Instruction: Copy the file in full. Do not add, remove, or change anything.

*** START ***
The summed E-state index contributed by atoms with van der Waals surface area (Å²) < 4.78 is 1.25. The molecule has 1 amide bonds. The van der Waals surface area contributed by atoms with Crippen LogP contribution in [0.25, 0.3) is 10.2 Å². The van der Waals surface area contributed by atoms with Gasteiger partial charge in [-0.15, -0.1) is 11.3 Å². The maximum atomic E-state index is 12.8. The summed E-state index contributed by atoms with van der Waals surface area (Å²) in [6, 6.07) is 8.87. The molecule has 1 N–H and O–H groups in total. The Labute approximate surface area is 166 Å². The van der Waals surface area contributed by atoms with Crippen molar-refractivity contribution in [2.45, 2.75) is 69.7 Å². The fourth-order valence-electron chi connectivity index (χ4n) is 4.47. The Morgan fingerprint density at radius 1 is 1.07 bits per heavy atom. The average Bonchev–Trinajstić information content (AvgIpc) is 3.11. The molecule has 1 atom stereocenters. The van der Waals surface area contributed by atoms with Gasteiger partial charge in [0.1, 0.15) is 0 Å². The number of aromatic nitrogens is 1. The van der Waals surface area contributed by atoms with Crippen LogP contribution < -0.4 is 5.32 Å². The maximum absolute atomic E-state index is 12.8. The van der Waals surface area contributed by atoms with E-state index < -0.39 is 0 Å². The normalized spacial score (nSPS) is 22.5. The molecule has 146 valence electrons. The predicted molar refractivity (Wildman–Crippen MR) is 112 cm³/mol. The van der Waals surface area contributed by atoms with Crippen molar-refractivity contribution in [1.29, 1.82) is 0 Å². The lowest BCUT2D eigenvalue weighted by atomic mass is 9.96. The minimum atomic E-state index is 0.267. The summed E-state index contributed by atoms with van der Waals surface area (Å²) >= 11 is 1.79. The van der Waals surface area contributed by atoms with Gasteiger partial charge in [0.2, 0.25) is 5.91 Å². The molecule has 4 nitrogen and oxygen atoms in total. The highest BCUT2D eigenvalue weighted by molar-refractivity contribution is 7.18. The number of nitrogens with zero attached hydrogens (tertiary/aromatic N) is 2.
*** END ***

The summed E-state index contributed by atoms with van der Waals surface area (Å²) < 4.78 is 1.25. The molecule has 1 amide bonds. The van der Waals surface area contributed by atoms with Crippen LogP contribution in [0.25, 0.3) is 10.2 Å². The van der Waals surface area contributed by atoms with Gasteiger partial charge in [-0.15, -0.1) is 11.3 Å². The maximum atomic E-state index is 12.8. The summed E-state index contributed by atoms with van der Waals surface area (Å²) in [6, 6.07) is 8.87. The molecule has 1 N–H and O–H groups in total. The Labute approximate surface area is 166 Å². The van der Waals surface area contributed by atoms with Crippen molar-refractivity contribution in [2.45, 2.75) is 69.7 Å². The fourth-order valence-electron chi connectivity index (χ4n) is 4.47. The Morgan fingerprint density at radius 1 is 1.07 bits per heavy atom. The average Bonchev–Trinajstić information content (AvgIpc) is 3.11. The molecule has 1 atom stereocenters. The van der Waals surface area contributed by atoms with Gasteiger partial charge in [0.1, 0.15) is 0 Å². The number of aromatic nitrogens is 1. The van der Waals surface area contributed by atoms with Crippen LogP contribution < -0.4 is 5.32 Å². The maximum absolute atomic E-state index is 12.8. The van der Waals surface area contributed by atoms with E-state index < -0.39 is 0 Å². The normalized spacial score (nSPS) is 22.5. The molecule has 146 valence electrons. The predicted molar refractivity (Wildman–Crippen MR) is 112 cm³/mol. The van der Waals surface area contributed by atoms with Crippen molar-refractivity contribution in [1.29, 1.82) is 0 Å². The lowest BCUT2D eigenvalue weighted by atomic mass is 9.96. The minimum atomic E-state index is 0.267. The summed E-state index contributed by atoms with van der Waals surface area (Å²) >= 11 is 1.79. The van der Waals surface area contributed by atoms with Gasteiger partial charge in [0.2, 0.25) is 5.91 Å². The molecule has 4 nitrogen and oxygen atoms in total. The highest BCUT2D eigenvalue weighted by molar-refractivity contribution is 7.18. The number of nitrogens with zero attached hydrogens (tertiary/aromatic N) is 2.